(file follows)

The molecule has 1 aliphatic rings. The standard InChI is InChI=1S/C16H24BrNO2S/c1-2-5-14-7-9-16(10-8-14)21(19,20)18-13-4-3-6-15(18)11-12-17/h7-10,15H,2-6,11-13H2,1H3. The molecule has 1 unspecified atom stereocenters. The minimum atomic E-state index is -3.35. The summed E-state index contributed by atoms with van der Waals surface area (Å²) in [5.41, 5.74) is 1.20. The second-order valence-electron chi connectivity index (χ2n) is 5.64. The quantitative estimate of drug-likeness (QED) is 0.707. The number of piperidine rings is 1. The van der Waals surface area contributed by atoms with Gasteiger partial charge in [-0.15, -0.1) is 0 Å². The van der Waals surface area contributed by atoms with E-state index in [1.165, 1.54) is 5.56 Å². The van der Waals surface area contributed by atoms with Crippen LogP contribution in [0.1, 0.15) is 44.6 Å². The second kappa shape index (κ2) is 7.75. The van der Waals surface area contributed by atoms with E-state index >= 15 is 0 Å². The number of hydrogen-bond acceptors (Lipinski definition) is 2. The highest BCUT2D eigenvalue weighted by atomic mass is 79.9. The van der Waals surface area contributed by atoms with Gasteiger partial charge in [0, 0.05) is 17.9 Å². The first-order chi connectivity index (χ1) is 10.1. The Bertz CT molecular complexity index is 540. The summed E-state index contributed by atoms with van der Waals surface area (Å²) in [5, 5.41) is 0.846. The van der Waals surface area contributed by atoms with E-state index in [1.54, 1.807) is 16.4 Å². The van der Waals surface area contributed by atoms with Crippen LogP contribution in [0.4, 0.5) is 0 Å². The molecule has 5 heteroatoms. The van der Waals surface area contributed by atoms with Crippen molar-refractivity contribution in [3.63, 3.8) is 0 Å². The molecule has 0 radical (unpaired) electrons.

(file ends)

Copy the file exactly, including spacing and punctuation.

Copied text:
The molecule has 1 aliphatic rings. The standard InChI is InChI=1S/C16H24BrNO2S/c1-2-5-14-7-9-16(10-8-14)21(19,20)18-13-4-3-6-15(18)11-12-17/h7-10,15H,2-6,11-13H2,1H3. The molecule has 1 unspecified atom stereocenters. The minimum atomic E-state index is -3.35. The summed E-state index contributed by atoms with van der Waals surface area (Å²) in [5.41, 5.74) is 1.20. The second-order valence-electron chi connectivity index (χ2n) is 5.64. The quantitative estimate of drug-likeness (QED) is 0.707. The number of piperidine rings is 1. The van der Waals surface area contributed by atoms with Gasteiger partial charge in [-0.15, -0.1) is 0 Å². The van der Waals surface area contributed by atoms with E-state index in [1.165, 1.54) is 5.56 Å². The van der Waals surface area contributed by atoms with Crippen LogP contribution in [0.1, 0.15) is 44.6 Å². The second kappa shape index (κ2) is 7.75. The van der Waals surface area contributed by atoms with E-state index >= 15 is 0 Å². The number of hydrogen-bond acceptors (Lipinski definition) is 2. The highest BCUT2D eigenvalue weighted by atomic mass is 79.9. The van der Waals surface area contributed by atoms with Gasteiger partial charge in [0, 0.05) is 17.9 Å². The first-order chi connectivity index (χ1) is 10.1. The Bertz CT molecular complexity index is 540. The summed E-state index contributed by atoms with van der Waals surface area (Å²) in [5, 5.41) is 0.846. The van der Waals surface area contributed by atoms with E-state index in [1.54, 1.807) is 16.4 Å². The van der Waals surface area contributed by atoms with Crippen LogP contribution in [0.4, 0.5) is 0 Å². The molecule has 5 heteroatoms. The van der Waals surface area contributed by atoms with Crippen molar-refractivity contribution in [3.63, 3.8) is 0 Å². The molecule has 0 radical (unpaired) electrons.